KC: A desire to connect further with the community. The director of the San Francisco Arts Commission Galleries, Meg Shiffler and I had a meeting to discuss ways to enlarge the exhibition. We took inspiration from a previous exhibition at the SF Library that featured family photographs from Bayview. We then asked my friends and contacts if they had historic and family photos for the exhibition.
We were overwhelmed by the generosity and interest that came from the community. In the end we added 60+ historic and family photos and interspersed them with large 36 pieces from my work. It changed the project into a collaboration.
PP: Change is afoot in Bayview Hunters Point, as it is in all of San Francisco. What do you think the future has in store for the community there?
KC: The future of The Point is being created during these transformative years of redevelopment. I suspect the community will look quite different in 20-30 years, and not all for the best. I don’t want to speculate on what will or might be, and I certainly don’t want the friends and adopted family I’ve found in Bayview to see their community displaced, but I see mighty changes underway and everyone is bracing for them.
PP: Thanks, Kirk.
KC: Thank you, Pete.
Kirk Crippens is an American artist living in the San Francisco Bay Area. He had an early start with photography, inspired by his grandfather who kept a darkroom in his closet. Based in San Francisco since 2000, he began exhibiting in 2008. He was named a Top 50 Photographer in Critical Mass in 2010 and 2011, nominated for the Eureka Fellowship Program, invited to speak during PhotoAlliance’s Spring Lecture series at the San Francisco Art Institute, and was a finalist for Photolucida’s book prize.
Crippens has been an artist-in-residence at both RayKo Photo Center in San Francisco and Newspace Center for Photography in Portland, Oregon. His portfolio Foreclosure, USA was recently acquired by the Crystal Bridges Museum of American Art in Bentonville, Arkansas and can be seen in their current exhibition State of the Art, Discovering American Art Now.
He currently serves on an arts board in Bayview Hunters Point. Providence Baptist Church has become his home away from home.
Coinciding with San Francisco’s annual Pride events and the 45th anniversary of the Stonewall riots in New York City, Anthony Friedkin’s seminal body of work The Gay Essay goes on show this month at the De Young Museum, in San Francisco.
The Gay Essay chronicles the gay communities of Los Angeles and San Francisco between 1969 a 1973 — an era of great strides for political activism in the gay communities in California and nationwide.
Friedkin (b.1949) has always been committed to documenting cultures in his home state of California. The Gay Essay was one of his earliest efforts; he embarked on it as a 19-year-old. Self-assigned, Friedkin went poolside, to the city streets, and into motels, bars and discos in an attempt to create the first extensive record of gay life in the Golden State.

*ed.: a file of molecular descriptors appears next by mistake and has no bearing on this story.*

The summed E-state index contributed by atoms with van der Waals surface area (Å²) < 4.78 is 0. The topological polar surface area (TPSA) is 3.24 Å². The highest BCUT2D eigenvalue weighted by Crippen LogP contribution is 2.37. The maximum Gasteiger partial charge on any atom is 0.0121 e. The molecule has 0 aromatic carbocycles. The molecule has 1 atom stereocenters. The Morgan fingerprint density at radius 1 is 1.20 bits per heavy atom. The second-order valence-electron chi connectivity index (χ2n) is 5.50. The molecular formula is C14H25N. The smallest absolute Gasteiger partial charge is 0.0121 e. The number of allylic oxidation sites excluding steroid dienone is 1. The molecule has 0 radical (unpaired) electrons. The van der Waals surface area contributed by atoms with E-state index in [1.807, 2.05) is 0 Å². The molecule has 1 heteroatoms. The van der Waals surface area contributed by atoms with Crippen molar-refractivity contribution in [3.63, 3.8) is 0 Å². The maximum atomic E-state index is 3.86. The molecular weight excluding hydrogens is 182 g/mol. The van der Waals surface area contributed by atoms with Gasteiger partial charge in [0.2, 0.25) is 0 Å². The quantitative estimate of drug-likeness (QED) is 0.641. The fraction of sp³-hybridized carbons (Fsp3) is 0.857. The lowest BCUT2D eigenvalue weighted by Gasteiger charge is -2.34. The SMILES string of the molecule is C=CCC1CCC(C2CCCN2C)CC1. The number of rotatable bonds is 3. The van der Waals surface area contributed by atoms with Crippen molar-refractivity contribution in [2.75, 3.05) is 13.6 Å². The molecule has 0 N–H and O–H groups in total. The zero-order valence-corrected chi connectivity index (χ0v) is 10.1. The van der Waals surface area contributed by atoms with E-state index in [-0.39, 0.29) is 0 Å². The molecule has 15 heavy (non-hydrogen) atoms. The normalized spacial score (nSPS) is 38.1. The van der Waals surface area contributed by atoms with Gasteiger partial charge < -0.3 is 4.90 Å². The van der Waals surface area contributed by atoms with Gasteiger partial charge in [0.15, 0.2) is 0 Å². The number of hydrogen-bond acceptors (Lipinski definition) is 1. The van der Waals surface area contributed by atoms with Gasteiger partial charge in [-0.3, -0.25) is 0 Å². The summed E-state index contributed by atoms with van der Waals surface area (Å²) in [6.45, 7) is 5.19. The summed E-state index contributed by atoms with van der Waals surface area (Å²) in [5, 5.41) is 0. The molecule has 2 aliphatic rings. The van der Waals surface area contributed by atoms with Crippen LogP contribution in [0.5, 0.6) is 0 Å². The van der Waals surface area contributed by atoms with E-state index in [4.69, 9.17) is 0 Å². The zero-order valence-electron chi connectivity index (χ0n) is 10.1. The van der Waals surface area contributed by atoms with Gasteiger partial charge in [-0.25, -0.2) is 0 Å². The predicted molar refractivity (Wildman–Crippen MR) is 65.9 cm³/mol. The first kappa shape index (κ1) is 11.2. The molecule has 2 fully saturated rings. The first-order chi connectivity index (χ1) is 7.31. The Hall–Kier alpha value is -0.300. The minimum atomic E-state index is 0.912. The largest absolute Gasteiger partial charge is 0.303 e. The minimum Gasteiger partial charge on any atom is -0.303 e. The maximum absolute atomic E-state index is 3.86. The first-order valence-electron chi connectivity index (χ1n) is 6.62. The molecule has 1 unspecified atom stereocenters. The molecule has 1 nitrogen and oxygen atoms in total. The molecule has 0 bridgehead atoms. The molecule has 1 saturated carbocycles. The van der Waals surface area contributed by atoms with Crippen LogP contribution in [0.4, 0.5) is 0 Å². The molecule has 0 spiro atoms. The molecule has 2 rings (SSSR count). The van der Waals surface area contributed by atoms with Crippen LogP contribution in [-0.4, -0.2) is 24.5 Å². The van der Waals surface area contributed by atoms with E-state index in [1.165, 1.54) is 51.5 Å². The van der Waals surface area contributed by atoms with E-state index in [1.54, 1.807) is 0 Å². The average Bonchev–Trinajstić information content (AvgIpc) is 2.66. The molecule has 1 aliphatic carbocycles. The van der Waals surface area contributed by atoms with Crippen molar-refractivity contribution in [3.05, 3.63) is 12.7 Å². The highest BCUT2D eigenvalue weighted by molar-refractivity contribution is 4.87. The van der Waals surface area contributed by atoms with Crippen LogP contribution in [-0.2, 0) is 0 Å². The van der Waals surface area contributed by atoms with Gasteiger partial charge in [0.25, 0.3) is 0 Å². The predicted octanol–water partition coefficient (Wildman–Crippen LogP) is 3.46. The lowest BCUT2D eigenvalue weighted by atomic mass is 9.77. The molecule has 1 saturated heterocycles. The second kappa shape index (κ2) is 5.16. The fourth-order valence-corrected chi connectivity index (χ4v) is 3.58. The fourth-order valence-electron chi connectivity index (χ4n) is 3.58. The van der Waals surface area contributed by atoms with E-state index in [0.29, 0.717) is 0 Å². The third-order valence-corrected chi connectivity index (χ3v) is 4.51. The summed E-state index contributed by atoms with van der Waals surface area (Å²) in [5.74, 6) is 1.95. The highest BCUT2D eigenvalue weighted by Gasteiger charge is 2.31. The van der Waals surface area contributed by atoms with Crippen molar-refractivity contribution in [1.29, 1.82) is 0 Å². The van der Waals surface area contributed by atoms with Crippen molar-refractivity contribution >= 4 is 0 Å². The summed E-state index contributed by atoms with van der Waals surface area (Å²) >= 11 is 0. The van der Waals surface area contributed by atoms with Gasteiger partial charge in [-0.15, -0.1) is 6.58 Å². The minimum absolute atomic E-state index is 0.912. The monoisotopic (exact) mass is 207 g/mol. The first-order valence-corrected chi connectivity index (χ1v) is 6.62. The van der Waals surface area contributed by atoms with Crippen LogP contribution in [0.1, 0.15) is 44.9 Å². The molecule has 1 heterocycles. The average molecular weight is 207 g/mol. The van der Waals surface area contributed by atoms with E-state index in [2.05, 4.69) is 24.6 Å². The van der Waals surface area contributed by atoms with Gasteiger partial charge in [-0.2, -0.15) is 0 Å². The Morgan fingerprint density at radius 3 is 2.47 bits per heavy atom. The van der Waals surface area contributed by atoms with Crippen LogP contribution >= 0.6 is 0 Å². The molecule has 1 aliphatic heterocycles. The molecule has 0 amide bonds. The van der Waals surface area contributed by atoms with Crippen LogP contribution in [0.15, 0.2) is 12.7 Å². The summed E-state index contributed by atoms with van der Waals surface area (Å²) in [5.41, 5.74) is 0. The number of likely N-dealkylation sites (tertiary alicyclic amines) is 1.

“Friedkin found his place in an approach that retained the outward-looking spirit of reportage combined with individual discovery. As an extrovert with an avid curiosity, he developed close relationships with his subjects that enabled him to create portraits that are devoid of judgment,” says the de Young press release. “He did not aim to document gay life in Los Angeles and San Francisco slavishly, but rather to show men and women who were trying to live openly, expressing their individualities and sexualities on their own terms, and improvising ways to challenge the dominant culture.”
In 1973, the San Francisco Art Week wrote, “The Gay Essay is comparable in magnitude to Robert Frank’s The Americans. The exhibit in its entirety is amazingly strong. And for the most part the photographs are singularly beautiful in execution.”
And yet, The Gay Essay has remained known, since, primarily only to photo-boffins. Consequently, I am personally eager to see this work. It’s “footprint” is not as large as its social significance warrants. Indeed, at the time of writing, a search “Anthony Friedkin” on Google has as the first result a speculative piece I posted on Prison Photography nearly five years ago. (Who knows, perhaps Google’s search metrics might shift a little once Friedkin and The Gay Essay enjoy new press interest for this big De Young show?)
The paucity of images and information on the internet is indicative of a wider photo culture that just hasn’t had Friedkin on the radar. This dearth has been reflected in the real world too. While selections from The Gay Essay have been on public display in museums and galleries in the past, the entire scope of the series — 75 vintage prints — has never been exhibited before in one venue.
“The Gay Essay accords with our goal of bringing to light important, and sometimes neglected or overlooked, bodies of work that enrich the history and study of photography, a medium that is central to art and society today,” said Colin B. Bailey, director of the Fine Arts Museums of San Francisco.
If you’re in the Bay Area at any point in the next six months, I recommend catching this exhibition.
The Gay Essay runs June 14, 2014 – January 11, 2015, at the DeYoung Museum, Golden Gate Park, 50 Hagiwara Tea Garden Drive, San Francisco, CA 94118.
Accompanying the original full-frame black-and-white prints will be contact prints, documents and other materials from the photographer’s archive and loans from the San Francisco Public Library and the San Francisco Gay, Lesbian, Bisexual, and Transgender Historical Society that provide valuable historical context and insight into the conception and execution of the work.
Exhibition catalogue: 144 pages, Yale University Press. Hardcover $45.
All images: © Anthony Friedkin